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BERLIN (AP) — Latvia’s Parliament on Thursday declared Russia a “state sponsor of terrorism” for attacks on civilians during the war in Ukraine and urged other countries to follow suit.

Lawmakers adopted a strongly worded statement that accuses Moscow of using “suffering and intimidation as tools in its attempts to demoralize the Ukrainian people and armed forces and paralyze the functioning of the state.”

It declares that Latvia’s Parliament “recognizes Russia’s violence against civilians in pursuit of political aims as terrorism, recognizes Russia as a state sponsor of terrorism and calls on other like-minded countries to express the same view.”

Sixty-seven lawmakers in the 100-seat assembly voted in favor of adopting the statement and 16 abstained, the Parliament said.

The resolution says Russian forces are deliberately targeting Ukrainian civilians in the war, including with attacks on a theater in Mariupol in March, a shopping mall in Kremenchuk in June and a residential area of Odesa in July.

Russia rejects deliberately targeting civilians in the conflict, which it describes as a “special military operation.”

The Latvian Parliament also called on Western countries to reinforce sanctions on Russia and urged fellow members of the European Union to stop issuing tourist visas to citizens of Russia and Belarus.

The Foreign Affairs Committee of the Latvian Parliament adopted the statement last week before submitting it to the full assembly.

Committee chairman Rihars Kols said the resolution was a political statement that could have practical implications by inspiring other countries to take similar measures, adding momentum to efforts to reinforce sanctions on Moscow and set up a tribunal to prosecute war crimes.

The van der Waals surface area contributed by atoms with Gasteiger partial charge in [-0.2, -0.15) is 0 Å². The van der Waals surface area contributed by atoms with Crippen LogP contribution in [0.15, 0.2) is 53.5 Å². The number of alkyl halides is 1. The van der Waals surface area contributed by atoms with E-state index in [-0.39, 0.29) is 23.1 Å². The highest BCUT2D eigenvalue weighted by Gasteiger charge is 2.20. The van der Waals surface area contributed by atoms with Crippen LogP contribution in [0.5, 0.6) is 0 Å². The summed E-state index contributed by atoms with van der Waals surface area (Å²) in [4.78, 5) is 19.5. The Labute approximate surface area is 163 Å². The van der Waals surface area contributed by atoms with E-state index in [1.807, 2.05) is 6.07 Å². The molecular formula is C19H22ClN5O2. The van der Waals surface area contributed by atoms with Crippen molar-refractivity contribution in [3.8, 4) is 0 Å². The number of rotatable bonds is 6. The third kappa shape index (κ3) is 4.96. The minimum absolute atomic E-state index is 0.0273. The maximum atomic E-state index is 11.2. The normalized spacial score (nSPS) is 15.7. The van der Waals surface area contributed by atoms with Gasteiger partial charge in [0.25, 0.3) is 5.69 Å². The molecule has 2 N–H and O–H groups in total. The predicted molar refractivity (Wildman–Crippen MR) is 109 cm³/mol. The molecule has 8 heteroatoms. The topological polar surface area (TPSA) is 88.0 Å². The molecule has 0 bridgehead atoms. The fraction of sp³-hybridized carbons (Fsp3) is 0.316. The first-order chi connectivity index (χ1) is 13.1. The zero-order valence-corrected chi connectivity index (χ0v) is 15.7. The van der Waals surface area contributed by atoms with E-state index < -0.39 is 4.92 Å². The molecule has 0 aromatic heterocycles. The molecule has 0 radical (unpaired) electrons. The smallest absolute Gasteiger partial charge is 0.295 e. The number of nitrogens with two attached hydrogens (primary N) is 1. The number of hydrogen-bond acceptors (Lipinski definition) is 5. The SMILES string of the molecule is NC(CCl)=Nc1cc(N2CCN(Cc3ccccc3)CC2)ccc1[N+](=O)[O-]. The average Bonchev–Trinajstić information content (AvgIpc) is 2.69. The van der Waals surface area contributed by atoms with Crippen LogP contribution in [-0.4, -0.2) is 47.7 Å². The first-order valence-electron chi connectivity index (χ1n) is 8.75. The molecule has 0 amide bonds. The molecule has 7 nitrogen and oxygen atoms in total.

Neighboring Lithuania adopted a similar resolution in May and Estonia may follow suit in coming weeks, Kols said.

Russian Foreign Ministry spokeswoman Maria Zakharova denounced the Latvian statement as a manifestation of “xenophobia.”

Sergei Tsekov, a member of the upper house of Russia’s parliament, warned that Russia would take “retaliatory measures that will show Latvia its place and will be quite painful.” That could include restrictions on transit, he said in remarks carried by state news agency RIA Novosti.

The Baltic countries, which spent almost five decades under Soviet occupation, are among the staunchest supporters of Ukraine and the fiercest critics of the government of Russian President Vladimir Putin.

Estonia decided Thursday to stop allowing Russian citizens entry with tourist visas starting Aug. 18. EU countries banned air travel from Russia after it invaded Ukraine, but officials in Estonia and Finland say Russian tourists have circumvented the flight bans by traveling by land to neighboring EU countries and then taking flights to other European destinations.


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